By Anna Woodd
You're probably more than aware of the complications phones and social media bring to young people, and the ways we support their wellbeing.
Every month, it seems like a new piece of research comes out about young people and social media. One month, social media is the cause of all harm to young people. The next, it’s an innocent boredom-killer at worst and the saviour of connection at best.
Our phones bring us into constant connection with the world – we're always available to others. It's easy to feel like this leads to stronger relationships – and sometimes it does – but our phones also make us vulnerable in a way we still haven't adjusted to as a society.
Through their phones, young people are susceptible to cyber bullying, catfishing, misinformation, pornography, graphic or violent content, constant comparison and, in particular, the highlight reels of others' lives.
The intent of saying this isn't to demonise social media. Instagram is great and I use it often (I’m that person who posts too many pics of their meal). The reality is, though, these risks are part of the world our young people are growing up in.
Many youth workers express that they're not sure how to deal with the added complications of phones and media in their work with young people.
How do you protect a young person from something that's constantly with them? Especially when it’s also their tool for both connection with the world and self-expression.
Another struggle is having difficult conversations with young people via text or DMs. Especially when it comes to mental health and other tricky topics, many people working with youth avoid these online conversations, as it feels like the risk is higher. It can seem like the conversation isn't quite in your control, with increased danger of miscommunication or misinterpretation. It also might feel more comfortable to have the young person in front of you, or at the very least have the connection of a phone call.
The hard truth is, those safety nets aren't our reality anymore. The world of our young people is one of texts, posts, DMs and messages. And we need to adapt.
Firstly, we need to meet our young people where they already are. This means, if they're most comfortable opening up to you over text, this needs to be how you help them. By doing this, rather than asking them to pick up the phone or meet you in person, you're accepting them exactly where they're already at.
It can be scary having these difficult conversations in a text-based format – but you can still use all the youth work skills you've been taught, online. Instead of relying on body language, read between the lines in a text. What's being implied? What does their language suggest?
Suggesting a young person meet you where you're comfortable means you're actually expecting them to change in order for you to help them. Expecting a young person in a moment of crisis to adapt to our needs, is like asking a sick fish to jump out of water in order for us to help.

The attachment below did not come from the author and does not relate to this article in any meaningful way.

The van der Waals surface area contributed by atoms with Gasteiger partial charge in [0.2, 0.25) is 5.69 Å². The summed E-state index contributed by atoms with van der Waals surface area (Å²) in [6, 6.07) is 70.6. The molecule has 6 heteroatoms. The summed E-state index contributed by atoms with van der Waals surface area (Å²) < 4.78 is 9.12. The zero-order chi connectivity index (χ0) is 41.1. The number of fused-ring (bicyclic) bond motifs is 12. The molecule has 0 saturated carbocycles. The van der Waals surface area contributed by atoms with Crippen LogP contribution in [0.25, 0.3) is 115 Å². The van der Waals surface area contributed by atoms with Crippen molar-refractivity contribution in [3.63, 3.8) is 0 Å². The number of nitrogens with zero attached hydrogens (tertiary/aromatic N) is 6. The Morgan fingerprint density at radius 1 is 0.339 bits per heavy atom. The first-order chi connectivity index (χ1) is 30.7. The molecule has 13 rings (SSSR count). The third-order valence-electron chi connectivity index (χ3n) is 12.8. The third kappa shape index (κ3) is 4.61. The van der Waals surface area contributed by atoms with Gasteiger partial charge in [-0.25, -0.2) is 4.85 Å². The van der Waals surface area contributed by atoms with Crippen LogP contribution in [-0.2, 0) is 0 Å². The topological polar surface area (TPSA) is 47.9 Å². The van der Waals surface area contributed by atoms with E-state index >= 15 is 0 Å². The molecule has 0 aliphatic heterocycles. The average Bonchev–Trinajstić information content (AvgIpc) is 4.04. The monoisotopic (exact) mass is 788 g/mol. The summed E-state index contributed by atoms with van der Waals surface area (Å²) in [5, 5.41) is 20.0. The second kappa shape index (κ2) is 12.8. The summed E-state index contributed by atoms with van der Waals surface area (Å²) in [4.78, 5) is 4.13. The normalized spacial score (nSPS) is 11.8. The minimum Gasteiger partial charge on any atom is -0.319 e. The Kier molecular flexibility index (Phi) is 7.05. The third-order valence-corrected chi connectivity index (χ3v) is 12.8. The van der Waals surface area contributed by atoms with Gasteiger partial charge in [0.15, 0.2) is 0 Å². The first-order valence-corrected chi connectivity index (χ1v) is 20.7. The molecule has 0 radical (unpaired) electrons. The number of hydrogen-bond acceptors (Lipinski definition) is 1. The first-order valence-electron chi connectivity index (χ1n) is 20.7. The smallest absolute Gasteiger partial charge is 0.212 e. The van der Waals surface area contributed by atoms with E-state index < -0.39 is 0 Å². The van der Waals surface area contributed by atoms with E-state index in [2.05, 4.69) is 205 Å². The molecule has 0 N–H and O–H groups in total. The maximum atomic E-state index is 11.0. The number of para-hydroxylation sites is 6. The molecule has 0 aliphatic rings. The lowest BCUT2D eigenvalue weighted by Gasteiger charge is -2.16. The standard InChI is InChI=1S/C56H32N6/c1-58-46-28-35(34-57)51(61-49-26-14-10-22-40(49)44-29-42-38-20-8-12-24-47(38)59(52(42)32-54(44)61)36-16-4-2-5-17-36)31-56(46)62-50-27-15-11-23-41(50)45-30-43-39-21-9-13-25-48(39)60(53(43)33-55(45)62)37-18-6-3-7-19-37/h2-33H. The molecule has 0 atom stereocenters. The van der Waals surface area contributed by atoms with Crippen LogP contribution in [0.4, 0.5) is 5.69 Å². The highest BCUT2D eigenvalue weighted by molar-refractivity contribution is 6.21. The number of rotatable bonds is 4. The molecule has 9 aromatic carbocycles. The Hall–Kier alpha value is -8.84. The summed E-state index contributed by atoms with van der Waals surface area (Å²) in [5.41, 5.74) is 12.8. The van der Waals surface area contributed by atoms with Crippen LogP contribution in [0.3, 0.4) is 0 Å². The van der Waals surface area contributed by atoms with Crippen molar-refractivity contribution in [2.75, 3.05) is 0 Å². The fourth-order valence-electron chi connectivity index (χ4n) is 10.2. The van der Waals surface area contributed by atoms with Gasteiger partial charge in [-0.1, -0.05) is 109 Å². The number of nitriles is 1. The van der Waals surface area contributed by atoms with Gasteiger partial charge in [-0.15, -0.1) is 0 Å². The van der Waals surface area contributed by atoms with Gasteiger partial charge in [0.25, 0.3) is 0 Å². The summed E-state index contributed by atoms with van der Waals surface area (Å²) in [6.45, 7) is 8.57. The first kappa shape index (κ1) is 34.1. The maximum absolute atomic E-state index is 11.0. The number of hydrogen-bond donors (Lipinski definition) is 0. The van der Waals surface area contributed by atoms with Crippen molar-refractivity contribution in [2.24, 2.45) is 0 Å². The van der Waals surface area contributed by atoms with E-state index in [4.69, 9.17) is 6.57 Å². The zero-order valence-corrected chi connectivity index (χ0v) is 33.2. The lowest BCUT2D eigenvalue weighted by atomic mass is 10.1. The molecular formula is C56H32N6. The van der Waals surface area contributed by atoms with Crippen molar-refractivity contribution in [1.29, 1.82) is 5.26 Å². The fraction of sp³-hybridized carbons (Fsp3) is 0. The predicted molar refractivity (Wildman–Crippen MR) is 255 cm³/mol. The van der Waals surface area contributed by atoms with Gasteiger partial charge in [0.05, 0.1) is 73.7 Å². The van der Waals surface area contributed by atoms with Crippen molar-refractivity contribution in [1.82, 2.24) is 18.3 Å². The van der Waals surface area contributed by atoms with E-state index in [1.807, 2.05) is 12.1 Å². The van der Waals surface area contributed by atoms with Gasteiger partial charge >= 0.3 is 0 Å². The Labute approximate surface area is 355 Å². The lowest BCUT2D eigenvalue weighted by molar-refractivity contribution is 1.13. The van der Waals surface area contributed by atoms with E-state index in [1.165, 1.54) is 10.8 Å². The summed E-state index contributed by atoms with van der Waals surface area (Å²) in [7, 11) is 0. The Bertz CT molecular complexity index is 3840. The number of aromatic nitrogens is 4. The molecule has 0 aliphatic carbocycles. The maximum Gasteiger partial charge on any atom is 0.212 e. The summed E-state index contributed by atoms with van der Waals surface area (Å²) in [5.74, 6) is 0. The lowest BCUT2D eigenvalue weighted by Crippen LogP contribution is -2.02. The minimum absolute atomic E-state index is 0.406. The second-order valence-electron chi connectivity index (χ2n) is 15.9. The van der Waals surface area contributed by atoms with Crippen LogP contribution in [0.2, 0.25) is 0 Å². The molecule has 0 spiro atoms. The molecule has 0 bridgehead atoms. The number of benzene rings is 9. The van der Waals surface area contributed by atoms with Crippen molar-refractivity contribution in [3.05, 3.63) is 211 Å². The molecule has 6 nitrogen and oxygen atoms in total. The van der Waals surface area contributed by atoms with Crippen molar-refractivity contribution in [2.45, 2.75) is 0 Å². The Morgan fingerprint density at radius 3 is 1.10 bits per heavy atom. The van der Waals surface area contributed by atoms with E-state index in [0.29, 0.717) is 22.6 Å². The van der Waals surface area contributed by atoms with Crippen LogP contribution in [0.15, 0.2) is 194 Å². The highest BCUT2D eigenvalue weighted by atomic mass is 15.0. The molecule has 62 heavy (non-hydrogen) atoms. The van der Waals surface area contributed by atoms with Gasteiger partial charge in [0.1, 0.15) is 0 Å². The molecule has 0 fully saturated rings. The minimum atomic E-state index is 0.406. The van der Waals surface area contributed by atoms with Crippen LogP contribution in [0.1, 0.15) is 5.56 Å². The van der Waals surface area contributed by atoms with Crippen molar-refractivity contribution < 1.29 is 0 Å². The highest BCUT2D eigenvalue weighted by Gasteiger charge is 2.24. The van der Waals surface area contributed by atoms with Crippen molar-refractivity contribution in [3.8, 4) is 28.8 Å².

While it's important to acknowledge and accept the presence of technology in our relationships with young people, we are also in a position to open the topic up for them.
As a young person, it can feel socially unacceptable not to engage in the online world. With all the idealistic content online – perfect bodies, unaffordable "must-haves" and an onslaught of content telling them they must be a certain way – it's easy to feel overwhelmed by content. This can be confusing and difficult to deal with at the best of times.
Have open discussions with your young people about the problems they face online. Give them a chance to offer their perspective on how to best deal with online bullying. Let them share how they feel about the types of less-healthy content they're exposed to.
Opening this conversation up gives your young people a voice, which will help them stay open to ideas about how to stay healthy and safe online.
While it's important to accept the online world our young people live in, we still need to be modelling and encouraging healthy relationships with our phones and social media.
Rather than trying to shield young people from the online world, try and see your role as one of providing balance. Real-life connection is crucial for young people – that could be with others, or with nature, or with an activity they enjoy doing.
Facilitate activities with your young people that encourage that connection. Create a boundary – acknowledge that the online world is a valid place for them to feel belonging, while also providing space for connecting in other ways.
Do this by getting out in nature, creating something as a group, or just having open and honest conversations.
It is possible to help our young people feel connected and safe online – but this requires a bit of give from us too. Young people are online. As youth workers, we need to be there too.